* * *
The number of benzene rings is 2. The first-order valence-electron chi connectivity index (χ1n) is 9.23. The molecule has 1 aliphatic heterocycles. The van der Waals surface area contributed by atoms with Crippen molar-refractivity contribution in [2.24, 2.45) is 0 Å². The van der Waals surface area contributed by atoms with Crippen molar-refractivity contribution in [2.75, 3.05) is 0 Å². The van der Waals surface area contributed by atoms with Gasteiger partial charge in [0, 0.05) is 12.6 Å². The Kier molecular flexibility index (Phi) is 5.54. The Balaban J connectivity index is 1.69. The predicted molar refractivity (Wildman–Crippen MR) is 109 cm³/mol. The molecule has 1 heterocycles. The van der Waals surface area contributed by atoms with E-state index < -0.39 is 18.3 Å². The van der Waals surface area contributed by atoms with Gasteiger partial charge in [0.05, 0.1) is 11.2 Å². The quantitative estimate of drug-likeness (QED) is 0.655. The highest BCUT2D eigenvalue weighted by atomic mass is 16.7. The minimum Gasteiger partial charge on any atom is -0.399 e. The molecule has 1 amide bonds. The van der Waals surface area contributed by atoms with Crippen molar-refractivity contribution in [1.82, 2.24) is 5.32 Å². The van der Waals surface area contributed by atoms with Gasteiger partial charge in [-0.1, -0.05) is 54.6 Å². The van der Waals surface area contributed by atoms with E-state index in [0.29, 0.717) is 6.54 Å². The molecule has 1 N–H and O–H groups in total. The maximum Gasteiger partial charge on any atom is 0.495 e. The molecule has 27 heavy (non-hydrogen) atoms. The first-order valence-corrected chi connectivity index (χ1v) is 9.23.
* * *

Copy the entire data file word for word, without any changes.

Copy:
The number of benzene rings is 2. The first-order valence-electron chi connectivity index (χ1n) is 9.23. The molecule has 1 aliphatic heterocycles. The van der Waals surface area contributed by atoms with Crippen molar-refractivity contribution in [2.24, 2.45) is 0 Å². The van der Waals surface area contributed by atoms with Crippen molar-refractivity contribution in [2.75, 3.05) is 0 Å². The van der Waals surface area contributed by atoms with Gasteiger partial charge in [0, 0.05) is 12.6 Å². The Kier molecular flexibility index (Phi) is 5.54. The Balaban J connectivity index is 1.69. The predicted molar refractivity (Wildman–Crippen MR) is 109 cm³/mol. The molecule has 1 heterocycles. The van der Waals surface area contributed by atoms with E-state index < -0.39 is 18.3 Å². The van der Waals surface area contributed by atoms with Gasteiger partial charge in [0.05, 0.1) is 11.2 Å². The quantitative estimate of drug-likeness (QED) is 0.655. The highest BCUT2D eigenvalue weighted by atomic mass is 16.7. The minimum Gasteiger partial charge on any atom is -0.399 e. The molecule has 1 amide bonds. The van der Waals surface area contributed by atoms with Crippen molar-refractivity contribution in [1.82, 2.24) is 5.32 Å². The van der Waals surface area contributed by atoms with Gasteiger partial charge in [-0.1, -0.05) is 54.6 Å². The van der Waals surface area contributed by atoms with E-state index in [0.29, 0.717) is 6.54 Å². The molecule has 1 N–H and O–H groups in total. The maximum Gasteiger partial charge on any atom is 0.495 e. The molecule has 27 heavy (non-hydrogen) atoms. The first-order valence-corrected chi connectivity index (χ1v) is 9.23.